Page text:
Argentina edged a rugged Belgium side 1-0 behind a goal from Gonzalo Higuain to earn a place in the World Cup semifinal for the first time since 1990 on Saturday.
”Since the first game of this World Cup I said I was calm, that the goals would come. It came and at an important moment,” Higuain said. ”It’s been so many years since we made it to the semifinals. Now we did.”
Los Albicelestes had not looked at all impressive coming into this game. They wandered through the group stage looking less than the sum of their parts, and then turned in a dire performance against Switzerland, a game saved thanks to timely intervention from Lionel Messi. Belgium, on the other hand, swarmed all over the United States, forcing keeper Tim Howard to make 16 saves and making the case that they are indeed one of Europe’s best sides.
But here on the steppes of Brasilia at the Mane Garrincha, it was Argentina that came out looking the sharper, shrugging off their woes and making a statement that they really were a favorite to win the World Cup after all. Messi and Ezequiel Lavezzi were involved early on, with them forcing Vincent Kompany into a critical block just two minutes into the match.
Six minutes later, Messi would help pick the lock. Leaping onto a rare mistake from Kompany, he pushed the ball up and then wide to a waiting Angel di Maria. Di Maria cut inside and then shot the ball in, but saw it take a big deflection off Jan Vertonghen. That rooted keeper Thibaut Courtois and allowed Higuain to collect the ball in space to turn and volley it into the net.
Lavezzi and Higuain both looked like changed men in this match, on target and incisive, always looking for the ball out wide. Argentina’s plan at that point was to allow Belgium to have the ball and try to catch them for a second on the counter, and for a good half hour, it was working well. Sergio Romero was only seriously troubled once, when Kevin De Bruyne let go with a stinger from 35 yards in the 26th minute. Every time Belgium roamed forward, Messi was able to collect and release a cutting ball out wide to either Lavezzi or di Maria, putting the forwards in one on one situations with Kompany, often the last man back.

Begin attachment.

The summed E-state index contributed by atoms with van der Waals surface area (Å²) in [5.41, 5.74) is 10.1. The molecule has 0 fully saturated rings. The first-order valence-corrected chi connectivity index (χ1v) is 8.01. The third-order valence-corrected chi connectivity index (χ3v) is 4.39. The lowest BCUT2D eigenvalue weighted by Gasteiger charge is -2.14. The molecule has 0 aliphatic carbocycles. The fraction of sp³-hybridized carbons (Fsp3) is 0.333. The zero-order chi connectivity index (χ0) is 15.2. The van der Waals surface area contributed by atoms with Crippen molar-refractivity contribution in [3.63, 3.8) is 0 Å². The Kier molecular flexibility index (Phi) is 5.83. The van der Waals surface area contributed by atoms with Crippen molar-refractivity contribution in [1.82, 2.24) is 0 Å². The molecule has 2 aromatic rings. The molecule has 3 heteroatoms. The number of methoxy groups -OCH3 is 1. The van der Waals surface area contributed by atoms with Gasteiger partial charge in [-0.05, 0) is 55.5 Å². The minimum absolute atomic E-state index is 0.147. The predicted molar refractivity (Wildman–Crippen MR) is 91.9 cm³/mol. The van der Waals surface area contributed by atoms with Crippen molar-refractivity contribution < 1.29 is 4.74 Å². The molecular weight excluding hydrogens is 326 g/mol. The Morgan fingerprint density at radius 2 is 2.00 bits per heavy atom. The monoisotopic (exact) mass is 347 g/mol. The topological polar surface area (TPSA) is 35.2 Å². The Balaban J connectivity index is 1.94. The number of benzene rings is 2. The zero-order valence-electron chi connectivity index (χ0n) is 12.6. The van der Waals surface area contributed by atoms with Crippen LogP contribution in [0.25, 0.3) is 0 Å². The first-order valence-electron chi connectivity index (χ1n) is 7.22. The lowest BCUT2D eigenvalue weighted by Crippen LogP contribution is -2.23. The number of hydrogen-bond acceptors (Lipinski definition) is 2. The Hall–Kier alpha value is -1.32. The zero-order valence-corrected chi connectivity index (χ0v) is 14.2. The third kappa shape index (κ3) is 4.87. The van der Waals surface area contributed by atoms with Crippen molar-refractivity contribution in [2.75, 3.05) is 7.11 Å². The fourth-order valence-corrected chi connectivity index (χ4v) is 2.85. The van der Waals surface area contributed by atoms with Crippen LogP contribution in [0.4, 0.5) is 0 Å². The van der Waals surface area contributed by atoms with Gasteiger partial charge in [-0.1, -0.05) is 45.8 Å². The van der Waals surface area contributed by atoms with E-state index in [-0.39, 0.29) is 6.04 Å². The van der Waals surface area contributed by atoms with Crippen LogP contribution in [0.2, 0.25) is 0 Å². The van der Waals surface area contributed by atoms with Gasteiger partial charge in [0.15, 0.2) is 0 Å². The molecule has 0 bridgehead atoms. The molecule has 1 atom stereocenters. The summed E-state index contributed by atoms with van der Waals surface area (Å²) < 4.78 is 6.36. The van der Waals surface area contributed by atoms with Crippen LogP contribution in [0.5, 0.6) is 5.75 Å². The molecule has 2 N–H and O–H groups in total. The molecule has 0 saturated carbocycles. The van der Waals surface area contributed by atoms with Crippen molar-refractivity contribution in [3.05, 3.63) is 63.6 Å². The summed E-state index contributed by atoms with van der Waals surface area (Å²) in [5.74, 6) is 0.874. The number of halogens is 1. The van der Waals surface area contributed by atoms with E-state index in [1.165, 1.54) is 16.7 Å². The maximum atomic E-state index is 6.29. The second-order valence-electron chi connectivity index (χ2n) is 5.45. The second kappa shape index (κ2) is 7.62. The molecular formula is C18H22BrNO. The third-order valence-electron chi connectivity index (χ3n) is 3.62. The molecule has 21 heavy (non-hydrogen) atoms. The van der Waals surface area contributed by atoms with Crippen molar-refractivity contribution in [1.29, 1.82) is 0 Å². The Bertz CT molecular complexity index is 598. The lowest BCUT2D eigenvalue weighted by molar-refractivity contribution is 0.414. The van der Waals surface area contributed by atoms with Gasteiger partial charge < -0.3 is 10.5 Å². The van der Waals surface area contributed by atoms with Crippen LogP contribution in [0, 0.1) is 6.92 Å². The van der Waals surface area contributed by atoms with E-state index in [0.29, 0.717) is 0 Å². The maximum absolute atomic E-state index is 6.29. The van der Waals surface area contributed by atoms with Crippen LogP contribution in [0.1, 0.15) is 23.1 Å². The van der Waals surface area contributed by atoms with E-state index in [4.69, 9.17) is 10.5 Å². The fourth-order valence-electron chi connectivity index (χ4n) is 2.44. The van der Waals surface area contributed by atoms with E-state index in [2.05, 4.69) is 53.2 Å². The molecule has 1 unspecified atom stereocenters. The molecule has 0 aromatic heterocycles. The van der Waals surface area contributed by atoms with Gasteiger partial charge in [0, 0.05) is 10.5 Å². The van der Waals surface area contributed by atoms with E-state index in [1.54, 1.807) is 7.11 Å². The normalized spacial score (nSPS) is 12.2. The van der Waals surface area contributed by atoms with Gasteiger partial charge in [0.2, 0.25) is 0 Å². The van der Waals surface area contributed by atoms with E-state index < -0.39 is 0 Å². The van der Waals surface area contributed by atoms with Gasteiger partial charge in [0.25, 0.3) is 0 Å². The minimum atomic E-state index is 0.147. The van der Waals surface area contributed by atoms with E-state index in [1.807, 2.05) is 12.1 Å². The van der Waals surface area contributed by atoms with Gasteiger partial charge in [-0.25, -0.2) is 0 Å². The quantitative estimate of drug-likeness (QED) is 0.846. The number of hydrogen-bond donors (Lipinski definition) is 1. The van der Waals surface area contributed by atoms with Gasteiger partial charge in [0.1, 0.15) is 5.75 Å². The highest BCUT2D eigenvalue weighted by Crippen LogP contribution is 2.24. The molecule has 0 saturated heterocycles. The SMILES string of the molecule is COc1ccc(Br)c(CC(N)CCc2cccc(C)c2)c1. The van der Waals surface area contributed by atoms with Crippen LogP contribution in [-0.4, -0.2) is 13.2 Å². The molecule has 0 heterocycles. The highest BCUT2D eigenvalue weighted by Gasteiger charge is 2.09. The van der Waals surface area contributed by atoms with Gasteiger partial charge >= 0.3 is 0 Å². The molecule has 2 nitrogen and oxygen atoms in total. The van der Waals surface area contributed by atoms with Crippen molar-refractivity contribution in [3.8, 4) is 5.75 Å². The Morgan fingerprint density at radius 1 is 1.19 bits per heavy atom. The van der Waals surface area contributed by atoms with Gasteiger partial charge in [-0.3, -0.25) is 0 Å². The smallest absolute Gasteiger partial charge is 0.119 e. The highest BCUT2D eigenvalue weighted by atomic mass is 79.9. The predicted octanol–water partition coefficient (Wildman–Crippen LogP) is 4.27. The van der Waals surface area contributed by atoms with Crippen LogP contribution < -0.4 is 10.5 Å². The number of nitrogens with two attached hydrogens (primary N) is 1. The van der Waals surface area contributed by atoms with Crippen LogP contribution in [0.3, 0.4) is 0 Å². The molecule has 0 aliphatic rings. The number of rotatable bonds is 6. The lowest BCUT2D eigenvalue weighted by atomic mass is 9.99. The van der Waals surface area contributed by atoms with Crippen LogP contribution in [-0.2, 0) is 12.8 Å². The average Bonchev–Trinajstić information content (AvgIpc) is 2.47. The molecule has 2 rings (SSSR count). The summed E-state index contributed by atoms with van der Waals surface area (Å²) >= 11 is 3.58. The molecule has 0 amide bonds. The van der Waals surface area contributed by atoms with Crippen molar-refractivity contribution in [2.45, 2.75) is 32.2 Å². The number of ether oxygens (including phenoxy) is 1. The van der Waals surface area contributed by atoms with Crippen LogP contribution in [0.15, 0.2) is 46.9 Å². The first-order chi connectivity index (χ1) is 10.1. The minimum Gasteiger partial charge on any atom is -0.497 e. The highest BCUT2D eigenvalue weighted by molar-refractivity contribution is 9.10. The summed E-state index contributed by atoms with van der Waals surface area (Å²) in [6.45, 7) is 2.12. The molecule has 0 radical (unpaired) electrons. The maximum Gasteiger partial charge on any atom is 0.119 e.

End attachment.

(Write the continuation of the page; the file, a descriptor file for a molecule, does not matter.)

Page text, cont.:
But in the 28th minute, that plan collapsed. Di Maria would up and took a shot on goal that Kompany blocked away. He then took a few steps, grimaced and went to the turf with an apparent quad injury. He tried to carry on but could not, and he had to be hauled off on the half hour. It is potentially a significant blow to Argentina’s hopes as Sergio Aguero is already out for an undetermined period of time.
With that, Argentina was forced to change their tactics, building out of midfield and hoping to keep Axel Witsel and Eden Hazard off the ball. Messi had a good sight of goal with a dangerous free-kick in the 40th after Marouane Fellaini clumsily fouled him, but put the ball just high and wide.
Little changed after the break, with Belgium looking increasingly lost while Argentina continued to press. Higuain saw his shot deflected just wide by Daniel van Buyten in the 49th, and then beat Kompany cleanly with a driving run, only to see the crossbar block his shot five minutes later.
Marc Wilmots decided he’d seen enough off on the hour mark, throwing on the big Romelu Lukaku and Dries Mertens for Kevin Mirallas and young Divock Origi. And that did start to heap the pressure on. Belgium started to gain traction down the flanks, with Fellaini having a half chance or two, and the Red Devils finally starting to gain a foothold in the center of the park. And given Belgium’s penchant for scoring late at this World Cup, that had the Argentine fans chewing their fingernails.
But the Belgians lacked any sort of real guile. Eden Hazard had a disastrous World Cup, and when he was hauled off in the 75th after another invisible game, it was hard not to think that their chances were heading out with him. Some of that was due to Argentina’s organization — they were sharp and drilled today, in contrast to many of their previous games — and some of that was due to the Belgians’ understandable fear of Messi. Unwilling to move too many numbers forward, they were unable to create overloads on the flank, and the end result was one too many shots taken by the ham-footed Fellaini — and none taken by either Hazard or Origi.
”I think if we had equalized in the last few minutes, they are dead, they are finished,” Wilmots said.
That said, Argentina have a player who even when he’s not playing well, seems to make the winning play each game. Having Messi helps — and he may just lead this Argentina team to glory.
”They played an excellent match,” Argentina manager Alejandro Sabella said of his team after the victory. ”After 24 years, we can be among the four best teams in the world. At least we lived up to the minimum objective.”